Over 3,000 rhinos have been poached since 2008, of which approximately 65% were killed in the Kruger National Park (KNP). The vast majority of the world’s remaining rhino are found in the park.

There is a 350km porous border between the park and Mozambique, and there are between 10 and 15 armed incursions in the KNP at any one time, with by far the majority entering from Mozambique. These incursions are by persons entering South Africa illegally while carrying an array of weapons with the sole purpose of destroying South Africa’s rhino for their horn.

The current price of rhino horn is approximately $90, 000 per kilogram, with an average horn weighing in at 4 kilograms. This makes rhino horn more valuable than platinum and gold combined per kilogram. It is currently one of the most valuable commodities on Earth.

Most of the poachers get away with their bounty – Less than 10% are captured.

In 2013, apart from the more than 50 fire fights in the KNP where 47 poacher fatalities occurred, another 108 sightings were recorded, of which only 10% were apprehended and arrested. Of theses arrests, a large percentage walk out on bail of a few hundred Rand and many are never seen again.

The current Rules of Engagement in the KNP are the standard South African Police Services (SAPS) rule of ‘minimal force’. Translated, this means the rangers on the ground must be at close quarters to the poachers in order to apprehend them without weapons being discharged. KNP rangers may only resort to fire power if the enemy fires upon them first.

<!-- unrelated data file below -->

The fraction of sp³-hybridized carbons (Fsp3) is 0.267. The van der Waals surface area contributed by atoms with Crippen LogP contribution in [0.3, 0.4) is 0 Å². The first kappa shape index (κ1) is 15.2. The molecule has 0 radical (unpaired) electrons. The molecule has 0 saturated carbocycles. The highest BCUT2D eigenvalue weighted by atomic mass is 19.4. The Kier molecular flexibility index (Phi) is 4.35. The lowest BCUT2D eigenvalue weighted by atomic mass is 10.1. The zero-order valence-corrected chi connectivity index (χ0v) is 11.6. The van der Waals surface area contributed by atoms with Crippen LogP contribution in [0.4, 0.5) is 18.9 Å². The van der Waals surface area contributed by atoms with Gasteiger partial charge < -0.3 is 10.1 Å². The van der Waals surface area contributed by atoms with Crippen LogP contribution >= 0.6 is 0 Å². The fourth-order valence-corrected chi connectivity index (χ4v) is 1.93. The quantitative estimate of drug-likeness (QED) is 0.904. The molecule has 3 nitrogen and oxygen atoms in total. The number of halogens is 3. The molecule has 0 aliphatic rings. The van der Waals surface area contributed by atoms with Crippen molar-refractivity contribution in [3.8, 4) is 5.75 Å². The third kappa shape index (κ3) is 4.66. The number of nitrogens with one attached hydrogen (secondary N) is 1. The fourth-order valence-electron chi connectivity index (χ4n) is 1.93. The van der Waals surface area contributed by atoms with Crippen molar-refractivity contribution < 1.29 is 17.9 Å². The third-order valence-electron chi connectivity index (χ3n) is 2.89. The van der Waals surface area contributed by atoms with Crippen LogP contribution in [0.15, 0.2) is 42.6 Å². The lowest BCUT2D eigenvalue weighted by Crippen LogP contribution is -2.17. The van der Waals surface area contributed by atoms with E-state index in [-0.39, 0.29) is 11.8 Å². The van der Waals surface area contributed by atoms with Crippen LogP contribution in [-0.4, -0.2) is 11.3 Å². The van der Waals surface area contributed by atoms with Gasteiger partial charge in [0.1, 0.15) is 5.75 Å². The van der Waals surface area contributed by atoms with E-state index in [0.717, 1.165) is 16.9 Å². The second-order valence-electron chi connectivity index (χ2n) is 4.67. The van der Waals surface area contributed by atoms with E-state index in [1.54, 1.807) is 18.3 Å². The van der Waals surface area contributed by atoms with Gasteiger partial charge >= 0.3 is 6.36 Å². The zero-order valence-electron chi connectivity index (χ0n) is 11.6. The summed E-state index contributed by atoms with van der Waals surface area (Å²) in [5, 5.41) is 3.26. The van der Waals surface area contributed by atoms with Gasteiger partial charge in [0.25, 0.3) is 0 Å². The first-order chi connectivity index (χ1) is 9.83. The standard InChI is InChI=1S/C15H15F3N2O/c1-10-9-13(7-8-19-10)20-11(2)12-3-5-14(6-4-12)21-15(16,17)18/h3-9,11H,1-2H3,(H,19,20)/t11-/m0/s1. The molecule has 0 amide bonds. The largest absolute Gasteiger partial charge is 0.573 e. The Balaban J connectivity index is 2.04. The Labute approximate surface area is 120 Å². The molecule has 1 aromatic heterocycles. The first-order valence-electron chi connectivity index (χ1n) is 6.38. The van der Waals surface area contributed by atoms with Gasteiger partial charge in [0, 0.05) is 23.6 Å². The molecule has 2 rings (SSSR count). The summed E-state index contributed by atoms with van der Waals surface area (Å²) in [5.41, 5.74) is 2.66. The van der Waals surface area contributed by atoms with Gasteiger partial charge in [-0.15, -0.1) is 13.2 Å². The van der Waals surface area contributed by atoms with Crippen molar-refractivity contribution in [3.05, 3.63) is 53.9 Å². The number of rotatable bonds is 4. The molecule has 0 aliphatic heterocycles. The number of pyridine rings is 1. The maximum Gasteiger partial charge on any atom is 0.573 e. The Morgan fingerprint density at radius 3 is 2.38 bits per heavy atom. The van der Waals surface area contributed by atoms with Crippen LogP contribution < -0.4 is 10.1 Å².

No doubt, the poachers know this and therefore do not fire first, thus eluding capture at an alarming rate.

Rangers can spend up to a week in the bush in attempting to track and arrest poachers. It is difficult to keep the morale of the rangers high given the current restrictive rules of engagement.

At the recent Rhino Conservation Awards, I heard regional ranger Oom Louis Olivier describe the life of a ranger saying, “Game Rangers operate in the bush under harsh physical and sometimes severe climate conditions, often with inadequate equipment, logistics and support. They are often exposed to deeply disturbing scenes of which a dead or wounded colleague is obviously the worst, while the sight of each poached carcass of an animal they are supposed to protect, is a frustrating and dreadful reminder of failure.”

Clearly, the rules of engagement disempower and endanger the rangers and they need to be reconsidered and amended.

It is irrational and unreasonable to expect rangers to fulfill their duties lawfully and constitutionally when they are required to deal with armed incursions which threaten the sovereignty of our country, according to rules that apply to common criminals, and not to those who are daily making off with the family silver of the nation, prejudicing its bio-diversity and undermining its tourism industry, which is largely built on the opportunity to see the Big Five – not the Big Two if rhino, elephant and lion are all poached out.

In my opinion, South Africa needs to implement a policy that enables our rangers to resort to whatever methods are deemed necessary to apprehend poachers in the Kruger National Park. Anything less than this is a failure to act in a way that is consistent with the constitution and is accordingly invalid.

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